If there’s one thing most folks assume about me, it’s this: That I am some sort of mathmagician, able to solve math problems in a single bound — quickly, in public and with a permanent marker.

Nothing could be farther from the truth.

I don’t like what I call performance math. When I’m asked to divvy up the dinner tab (especially after a glass of wine), my hands immediately start sweating. When friends joke that I can find 37% of any number in my head, I feel like a fraud. I’m not your go-to person for solving even the easiest math problem quickly and with little effort.

Truth is I really cannot handle any level of embarrassment. And I’m very easily embarrassed. I’m the kind of person who likes to be overly prepared for any situation. This morning, before contacting the gutter company about getting our deposit back because they hadn’t shown up, I had to re-read the contract and literally develop a script in my head. What if I misunderstood something and was — gasp! — wrong about the timeline or terms of our contract?

Oh yeah, and I hate being wrong. About anything.

In short, I’m not much of a risk taker. Unlike many of my friends and some family members, I can’t stand the thought of failing publicly. Imagine writing a math book with this hang up! Thank goodness for two amazing editors, who checked up behind me.

I’m also not a detailed person. Not one bit. I’m your classic, careless-mistake maker — from grade school into grownuphood. I’m much more interested in the big picture, and I am easily lured by the overreaching concepts, ignoring the details that can make an answer right or wrong.

For years and years, I worried about this to no end. How could I be an effective teacher, parent, writer, if I didn’t really care about the details or I had this terrible fear of doing math problems in public? What I learned very quickly in the classroom was this: Kids needed a math teacher like me, to show them that failing publicly is okay from time to time and that math is not a game of speed or even absolute accuracy. (It’s never a game of speed. And it’s frequently not necessary to have an exact answer.)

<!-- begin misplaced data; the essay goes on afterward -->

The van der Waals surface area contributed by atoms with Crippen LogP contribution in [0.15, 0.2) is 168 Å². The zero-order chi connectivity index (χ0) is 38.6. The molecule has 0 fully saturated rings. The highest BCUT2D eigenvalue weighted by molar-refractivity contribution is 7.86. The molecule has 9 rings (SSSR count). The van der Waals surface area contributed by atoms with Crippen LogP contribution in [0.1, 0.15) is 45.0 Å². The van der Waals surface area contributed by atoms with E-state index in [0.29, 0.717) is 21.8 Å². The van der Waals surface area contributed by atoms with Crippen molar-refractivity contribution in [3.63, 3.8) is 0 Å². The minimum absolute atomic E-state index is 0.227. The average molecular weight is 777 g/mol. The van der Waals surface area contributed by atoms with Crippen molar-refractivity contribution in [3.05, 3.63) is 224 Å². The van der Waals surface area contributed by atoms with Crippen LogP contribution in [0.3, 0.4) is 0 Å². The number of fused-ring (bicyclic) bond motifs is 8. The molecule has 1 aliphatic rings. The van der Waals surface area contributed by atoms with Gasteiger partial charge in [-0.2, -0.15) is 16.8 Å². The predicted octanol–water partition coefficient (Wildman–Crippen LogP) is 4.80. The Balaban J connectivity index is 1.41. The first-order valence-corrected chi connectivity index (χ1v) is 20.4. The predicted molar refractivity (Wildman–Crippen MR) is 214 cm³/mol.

Two weeks ago, as I sat down with my turkey sandwich at lunch, the phone rang. It was a desperate writer friend who was having some trouble calculating the percentage increase/decrease of a company’s revenue over a year. (Or something like that. I forget the details. Go figure.) She really, really wanted me to work out the problem on the phone with her, and I froze. I felt embarrassed that I couldn’t give her a quick answer. And I worried that I would lose all credibility if I didn’t offer some sage insight PDQ.

But since I have learned that math is not a magic trick or a game of speed, I took a deep breath, gathered my thoughts and asked for some time. Better yet, I asked if I could respond via email, since I’m much better able to look at details in writing than on the phone. I asked her to send me the information about the problem and give me 30 minutes to get back with her.

Within 10 minutes, I had worked out a system of equations and solved for both variables. She had her answer, and I could solve the problem without the glare of a spotlight (even if it was only a small spotlight).

My point is this: Math isn’t about performing. If you like to solve problems in your head or rattle off facts quickly or demonstrate your arithmetic prowess at cocktail parties, go for it. That’s a talent and inclination that I sometimes wish I had. But if you need to retreat to a quiet space, where you can hear yourself think and try out several methods, you should take that opportunity.

Anyone who criticizes a person’s math skills based on their ability to perform on cue is being a giant meanie. And that includes anyone who has that personal expectation of himself. There’s no good reason for math performance — well, except for Mathletes, and those folks have pretty darned special brains.

Do yourself a favor and skip math performance if you need to. I give you permission.

Do you suffer from math performance anxiety? Where have you noticed this is a problem? And how have you dealt with it?

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